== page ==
Atlanta gay men: Dying for beauty
By PATRICK SAUNDERS “I’ll tell you that since that article came out, I’ve had a number of people approach me, especially younger gay men in their 20s, about whether or not they should do steroids. They’re wanting my input on whether or not they should make that decision and whether it’s worth it. It’s funny to me that they would ask me that.”
Body image issues have long been a topic of conversation when it comes to gay men. There’s the misguided expectation of having the perfect body, the six-pack, the bulging biceps. For many, that’s where it ends—five days a week in the gym, strict diet, etc.—but others take it a step further and develop eating disorders or, in many cases, start taking steroids.
Studies have shown that gay men are more prone to steroid use, but it’s not just the adults that are partaking. A notable study from last year by the Fenway Institute showed that gay and bisexual teen boys use illicit steroids at a rate almost six times higher than straight kids. It was billed as one of the first to examine the problem and it made many wonder—will these gay and bi kids continue to use into their adult years, and continue to face the risks to their health?
One gay Atlanta man who used steroids for about three years had a wake-up call after his health spiraled down to the point where he was in heart failure. He attributes the decline to his steroid use. He’s not out of the woods yet, but is on the unsteady path to recovery. Will others currently using in Atlanta stop before it’s too late?
‘They’re very easy to get’
Will Armstrong, owner of Burly Bakers, caused quite a stir in a recent Georgia Voice interview when he talked about how his steroid use caused his health issues, but he went further and mentioned how many 40-yearold gay men he’s seen die from steroid abuse.
“I can name three or four people just in the last two years that have died, seeming-
February 5, 2016
ly healthy men but obviously gym rats who are 250 pounds and chasing the dream and they’re dead,” he said at the time.
In a follow-up interview, Armstrong says he started using steroids about four years ago and it was an appearance issue.
“I just wasn’t getting the gains in the gym that I wanted,” he explains. “I just felt like I wasn’t getting the results that I saw other guys getting.”
He declined to go into specifics about how he went about getting them, saying that the community is small and he doesn’t want to accidentally identify someone. But he did confirm that, “They’re very easy to get, yes.” And the steroid usage was no secret.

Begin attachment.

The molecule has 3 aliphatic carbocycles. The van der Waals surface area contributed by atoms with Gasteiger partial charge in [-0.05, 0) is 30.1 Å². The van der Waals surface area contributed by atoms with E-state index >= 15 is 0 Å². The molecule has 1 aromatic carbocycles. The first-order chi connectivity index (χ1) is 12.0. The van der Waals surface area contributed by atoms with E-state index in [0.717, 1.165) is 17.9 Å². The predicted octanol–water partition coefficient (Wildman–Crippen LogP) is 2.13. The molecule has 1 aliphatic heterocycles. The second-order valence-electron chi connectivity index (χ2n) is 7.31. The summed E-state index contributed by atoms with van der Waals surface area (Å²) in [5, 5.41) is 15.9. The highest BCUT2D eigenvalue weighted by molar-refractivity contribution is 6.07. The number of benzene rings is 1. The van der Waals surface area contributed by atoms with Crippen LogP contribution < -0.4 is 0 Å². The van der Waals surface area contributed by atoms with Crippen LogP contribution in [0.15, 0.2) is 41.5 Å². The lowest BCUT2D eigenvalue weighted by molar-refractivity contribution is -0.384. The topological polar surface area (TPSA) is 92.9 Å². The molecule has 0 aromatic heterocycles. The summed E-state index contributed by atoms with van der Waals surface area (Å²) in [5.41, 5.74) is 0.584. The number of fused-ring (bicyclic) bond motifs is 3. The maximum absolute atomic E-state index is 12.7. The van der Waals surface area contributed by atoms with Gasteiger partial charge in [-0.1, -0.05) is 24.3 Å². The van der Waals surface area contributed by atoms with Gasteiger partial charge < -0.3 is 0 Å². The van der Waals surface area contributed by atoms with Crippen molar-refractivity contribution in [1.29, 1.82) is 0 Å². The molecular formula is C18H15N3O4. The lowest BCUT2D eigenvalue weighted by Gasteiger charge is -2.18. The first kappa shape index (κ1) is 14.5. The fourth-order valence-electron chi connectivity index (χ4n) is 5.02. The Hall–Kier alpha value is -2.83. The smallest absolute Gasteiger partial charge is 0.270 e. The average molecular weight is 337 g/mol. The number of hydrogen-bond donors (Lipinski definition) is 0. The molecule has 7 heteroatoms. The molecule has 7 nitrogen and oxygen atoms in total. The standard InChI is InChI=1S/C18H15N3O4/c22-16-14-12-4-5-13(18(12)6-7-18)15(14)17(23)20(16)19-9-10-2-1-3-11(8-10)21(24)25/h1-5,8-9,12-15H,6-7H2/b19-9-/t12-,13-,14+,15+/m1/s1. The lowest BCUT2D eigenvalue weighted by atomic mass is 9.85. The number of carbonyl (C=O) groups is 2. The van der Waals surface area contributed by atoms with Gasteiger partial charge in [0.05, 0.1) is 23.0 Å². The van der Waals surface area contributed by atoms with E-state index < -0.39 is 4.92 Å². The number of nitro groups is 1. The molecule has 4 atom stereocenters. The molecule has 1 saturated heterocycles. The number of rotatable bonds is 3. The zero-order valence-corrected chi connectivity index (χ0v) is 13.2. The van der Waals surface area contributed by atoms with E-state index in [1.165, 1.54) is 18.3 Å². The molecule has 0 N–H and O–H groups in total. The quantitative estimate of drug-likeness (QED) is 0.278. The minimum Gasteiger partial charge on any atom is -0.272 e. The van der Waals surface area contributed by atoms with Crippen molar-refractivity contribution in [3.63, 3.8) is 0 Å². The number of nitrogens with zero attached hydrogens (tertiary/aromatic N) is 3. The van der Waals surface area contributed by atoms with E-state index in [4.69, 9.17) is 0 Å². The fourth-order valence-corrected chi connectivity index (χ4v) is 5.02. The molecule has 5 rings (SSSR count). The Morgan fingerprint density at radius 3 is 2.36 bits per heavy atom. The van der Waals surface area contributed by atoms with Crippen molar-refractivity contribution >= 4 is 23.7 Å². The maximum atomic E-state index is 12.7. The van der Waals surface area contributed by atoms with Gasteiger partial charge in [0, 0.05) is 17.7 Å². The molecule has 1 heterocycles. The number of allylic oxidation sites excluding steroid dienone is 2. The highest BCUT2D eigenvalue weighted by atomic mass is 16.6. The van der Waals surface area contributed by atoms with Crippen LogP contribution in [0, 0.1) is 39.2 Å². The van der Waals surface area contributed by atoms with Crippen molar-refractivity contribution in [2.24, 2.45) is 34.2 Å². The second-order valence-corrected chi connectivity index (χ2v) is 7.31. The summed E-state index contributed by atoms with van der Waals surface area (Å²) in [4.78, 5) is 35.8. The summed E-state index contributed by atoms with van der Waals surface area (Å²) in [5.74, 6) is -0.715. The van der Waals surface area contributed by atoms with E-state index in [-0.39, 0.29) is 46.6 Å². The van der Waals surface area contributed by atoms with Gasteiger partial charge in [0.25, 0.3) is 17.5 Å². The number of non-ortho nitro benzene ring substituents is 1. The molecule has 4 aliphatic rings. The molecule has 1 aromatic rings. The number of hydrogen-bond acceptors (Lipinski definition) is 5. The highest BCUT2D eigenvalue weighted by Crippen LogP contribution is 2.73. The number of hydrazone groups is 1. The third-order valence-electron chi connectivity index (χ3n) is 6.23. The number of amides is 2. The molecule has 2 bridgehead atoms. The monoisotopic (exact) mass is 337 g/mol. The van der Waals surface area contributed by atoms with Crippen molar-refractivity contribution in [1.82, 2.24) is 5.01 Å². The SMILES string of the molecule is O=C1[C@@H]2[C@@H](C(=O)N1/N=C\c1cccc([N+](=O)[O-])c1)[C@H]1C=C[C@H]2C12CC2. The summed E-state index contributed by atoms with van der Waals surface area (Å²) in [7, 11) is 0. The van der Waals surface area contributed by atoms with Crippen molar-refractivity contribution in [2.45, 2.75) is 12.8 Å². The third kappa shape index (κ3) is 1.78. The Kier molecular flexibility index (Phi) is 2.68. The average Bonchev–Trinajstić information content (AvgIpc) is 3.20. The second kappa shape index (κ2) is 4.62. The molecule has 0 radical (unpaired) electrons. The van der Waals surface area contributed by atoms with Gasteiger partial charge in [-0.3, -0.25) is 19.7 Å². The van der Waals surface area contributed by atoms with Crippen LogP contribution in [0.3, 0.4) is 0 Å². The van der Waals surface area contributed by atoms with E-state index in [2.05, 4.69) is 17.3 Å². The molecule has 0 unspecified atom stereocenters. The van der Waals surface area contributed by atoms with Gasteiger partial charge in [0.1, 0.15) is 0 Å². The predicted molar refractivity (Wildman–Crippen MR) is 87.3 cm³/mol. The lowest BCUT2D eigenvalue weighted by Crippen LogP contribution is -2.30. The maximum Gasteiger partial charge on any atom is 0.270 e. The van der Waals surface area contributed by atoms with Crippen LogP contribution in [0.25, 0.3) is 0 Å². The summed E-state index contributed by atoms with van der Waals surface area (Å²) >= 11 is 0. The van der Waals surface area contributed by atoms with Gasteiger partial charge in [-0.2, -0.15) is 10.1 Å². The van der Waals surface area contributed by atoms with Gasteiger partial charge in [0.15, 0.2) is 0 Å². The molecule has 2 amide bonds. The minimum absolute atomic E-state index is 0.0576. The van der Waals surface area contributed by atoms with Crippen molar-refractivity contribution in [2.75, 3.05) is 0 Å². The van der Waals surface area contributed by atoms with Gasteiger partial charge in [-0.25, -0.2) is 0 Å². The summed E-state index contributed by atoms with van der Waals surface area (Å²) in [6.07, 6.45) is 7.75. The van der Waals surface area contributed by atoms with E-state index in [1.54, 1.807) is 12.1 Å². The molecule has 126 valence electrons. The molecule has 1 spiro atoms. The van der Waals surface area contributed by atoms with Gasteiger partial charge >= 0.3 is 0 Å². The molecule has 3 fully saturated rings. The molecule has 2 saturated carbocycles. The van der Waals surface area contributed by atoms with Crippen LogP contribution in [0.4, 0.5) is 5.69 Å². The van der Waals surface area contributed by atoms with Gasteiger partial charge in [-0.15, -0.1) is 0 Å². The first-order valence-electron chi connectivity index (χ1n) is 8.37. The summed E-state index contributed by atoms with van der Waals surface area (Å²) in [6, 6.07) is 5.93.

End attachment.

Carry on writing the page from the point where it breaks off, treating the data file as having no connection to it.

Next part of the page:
“I would say it was pretty open among the people that were doing the same thing because it becomes pretty obvious on who’s doing it and who’s not because there’s a natural gym build and an unnatural build,” he says. “It’s pretty easy to identify what comes less natural, you can tell. It’s something that guys talk about once you know your peers are on it.”
Initially, after beginning to use them, the results were nothing but positive.
“My stamina and my sex drive immediately increased, I’ll say that. I was able to Will Armstrong ended up having a variety of health issues, including heart failure, in late 2014 and 2015 that he attributes to his steroid use. (Courtesy photo) work out more often and was more driven. I started getting noticeable results at the gym for sure,” he says.
As far as side effects, looking back he can tell he became much more aggressive. But before long, he would discover the true cost of his steroid use.
‘Unusual’ lab results
In December 2014, Armstrong was at a routine doctor’s visit getting blood work done when his doctors found what they called “unusual” lab results. His blood was getting thick, which he later learned was common in people on high doses of testosterone.
“My testosterone levels were almost 4,000, and right now they’re at like 650, which is much more normal,” he says. “My doctor warned at the time that my blood was irregular. I didn’t do anything about it. In May was when I had the heart failure.”
It was touch and go for the remainder of the year, but Armstrong finally quit the steroids, went on a low sodium diet and was prescribed several medications. He’s since lost 50 pounds and is currently on an I.V. infusion he initially used around the clock. It is considered a bridge-to-transplant drug. If he’s able to wean himself off that successfully, he may be able to avoid a heart transplant.
He says his brief mention of his steroid use in the last article continues to resonate; he called steroid use in the gay community “extremely prevalent.”
“I’ll tell you that since that article came out, I’ve had a number of people approach me, especially younger gay men in their 20s, about whether or not they should do steroids. They’re wanting my input on whether or not they should make that decision and whether it’s worth it. It’s funny to me that they would ask me that.”